Second, six weeks is a huge time commitment.  It’s also something I’d have to plan my writing goals around.  I don’t write nearly as consistently when I’m not in my home space, so I’d have to try to adjust for that.  I’m also an introvert, and social situations drain me, so that is also something for me to consider. While I’d be getting a story a week done at the least, as I said in my last post, I’d be experimenting a lot (after all, isn’t that what workshops are about? Stretching yourself?) and don’t know how much of that writing would be in the “do over” category.  Next year my plan is to write four novels for e-books and four for traditional submission.  Losing six weeks means a bit of a time crunch.  It’s doable, but I’m lazy, remember? So I’d definitely need to plan (and being an introvert, honestly I’d probably lose more like eight weeks- the one before Clarion and the one after on recovery).  Clarion/CW’s focus is on short fiction, and while I’m still writing some short fiction (goal is to keep 40-50 shorts out at a time, writing to replace the ones that sell), I’ve transitioned to novels because my goal is to make a living and novels are good for that (and I like writing them).

So yeah, those are my current thoughts.  I know that I’d learn a lot and meet many interesting people if I applied/went.  I don’t doubt that for many people, Clarion/CW is a great stepping stone in their writer journey and that the experience is amazing.  These are things I’m considering and weighing against my other thoughts.  Basically, it boils down to this:

Do I want to go to Clarion or Clarion West? Yes.  Can I afford to go money-wise? Maybe (I could figure it out).  Can I afford to go time-wise? Maybe (again, I could figure it out).  Do I need to go in order to have a career as a writer? No.  Is Clarion/CW the best use of my time and resources for my writing/career goals right now in my life? I don’t know.  And that final question is all I’m trying to answer here.

Hopefully that clarifies things.

Now, to put down the blog (and Starcraft 2), and go finish this novel.

O Munde, hodie aliquid vincam!

Clarion Musings

So, first… my sale. I have sold “No Spaceships Go” to Daily SF, a brand new magazine that will apparently start publishing later this summer/fall. So go subscribe now, because besides my story, it looks like they have lined up some top authors (including fellow PDX writer and Hugo winner David D. Levine).  I’m pretty excited.  More details whenever I get them.

Also, in other internet news, both Clarion and Clarion West have posted instructor lists for 2011.  And wow, they are impressive (okay, when aren’t they? seriously. Sigh).  Clarion list is here.  Clarion West list is here.

As always, I kinda want to go to Clarion (either Clarion) because writing with both my potential classmates and under the tutelage of professionals such as those listed above would be freaking awesome.  I’ve only applied once to Clarion West, and was form rejected.  Which doesn’t shock me, it was my first submission to anywhere, ever. (Feb 4th 2009, for those of us ie me keeping track).  And frankly, I mostly applied because I really wanted to meet Elizabeth Bear whose work and work ethic I super admire.  Probably good I didn’t get in, since I don’t know how I would have survived.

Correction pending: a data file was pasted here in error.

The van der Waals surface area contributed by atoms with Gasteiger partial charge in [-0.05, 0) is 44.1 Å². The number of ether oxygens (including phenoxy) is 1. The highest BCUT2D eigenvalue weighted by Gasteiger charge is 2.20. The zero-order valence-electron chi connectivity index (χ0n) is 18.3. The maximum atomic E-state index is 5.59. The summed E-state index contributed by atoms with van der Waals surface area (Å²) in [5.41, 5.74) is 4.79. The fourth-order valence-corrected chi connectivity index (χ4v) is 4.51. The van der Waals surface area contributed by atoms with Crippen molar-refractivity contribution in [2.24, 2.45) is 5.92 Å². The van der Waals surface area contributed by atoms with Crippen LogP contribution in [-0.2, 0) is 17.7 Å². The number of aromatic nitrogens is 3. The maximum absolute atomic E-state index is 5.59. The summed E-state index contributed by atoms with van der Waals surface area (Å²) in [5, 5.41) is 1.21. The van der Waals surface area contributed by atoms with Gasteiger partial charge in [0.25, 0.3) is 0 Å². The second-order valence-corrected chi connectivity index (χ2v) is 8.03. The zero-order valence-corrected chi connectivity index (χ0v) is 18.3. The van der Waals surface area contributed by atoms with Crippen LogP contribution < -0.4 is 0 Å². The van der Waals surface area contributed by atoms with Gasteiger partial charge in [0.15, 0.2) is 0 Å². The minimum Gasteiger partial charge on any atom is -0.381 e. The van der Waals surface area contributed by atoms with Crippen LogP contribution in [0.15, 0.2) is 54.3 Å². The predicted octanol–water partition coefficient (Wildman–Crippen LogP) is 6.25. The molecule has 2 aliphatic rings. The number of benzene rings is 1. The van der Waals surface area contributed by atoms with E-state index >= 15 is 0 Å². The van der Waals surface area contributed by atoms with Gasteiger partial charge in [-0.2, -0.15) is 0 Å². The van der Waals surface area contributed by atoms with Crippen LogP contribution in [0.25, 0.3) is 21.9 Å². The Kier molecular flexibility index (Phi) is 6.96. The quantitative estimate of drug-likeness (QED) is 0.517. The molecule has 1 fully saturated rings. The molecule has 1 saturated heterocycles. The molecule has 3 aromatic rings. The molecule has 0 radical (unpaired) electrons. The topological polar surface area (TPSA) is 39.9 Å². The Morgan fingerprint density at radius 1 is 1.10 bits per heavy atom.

I almost applied to Clarion last year, but decided I couldn’t afford it and took a couple of Dean Wesley Smith’s workshops instead (which, for the sake of honesty, I almost didn’t get in to.  While there’s no formal audition like for the Clarions, Dean isn’t a guy who pulls his punches and if he thinks someone isn’t ready, he’ll say so.  I’m not sure I was ready, but I am grateful. *grin*).  And between discovering those workshops, reading Dean’s motivation posts (and Kristine Rusch’s posts on freelancing), and deciding to truly follow Heinlein’s Rules for Writers, I pretty much completely revolutionized how I was going about getting to my goal of making a living at writing fiction.

So… Clarions.  Should I apply? On the one hand, I imagine I’d have a blast and learn a ton.  On the other, can I get in? Or afford to go if I did? And, strangely enough, can I afford to take 6 weeks out of my writing schedule to focus on workshop stuffs?  I know they write a story a week at the workshops, but frankly, for me, that’s really not an issue, even with additional work like reading on top of it I’m pretty sure I could keep that pace without blinking.  But could I keep up my novel/novella/shorts schedule during Clarion/CW if I got in?

I don’t know. I don’t actually write nearly as well, especially on longer works, when I don’t have the comfort and stability of my home schedule and daily routines.  I can make myself get some work done, but not with the focus I have at home.  And I’m sure that between hanging out with fellow writers, doing the workshop stuffs, and the various functions and parties etc… I’d be pretty socially drained and low energy, which is not a productive state for me.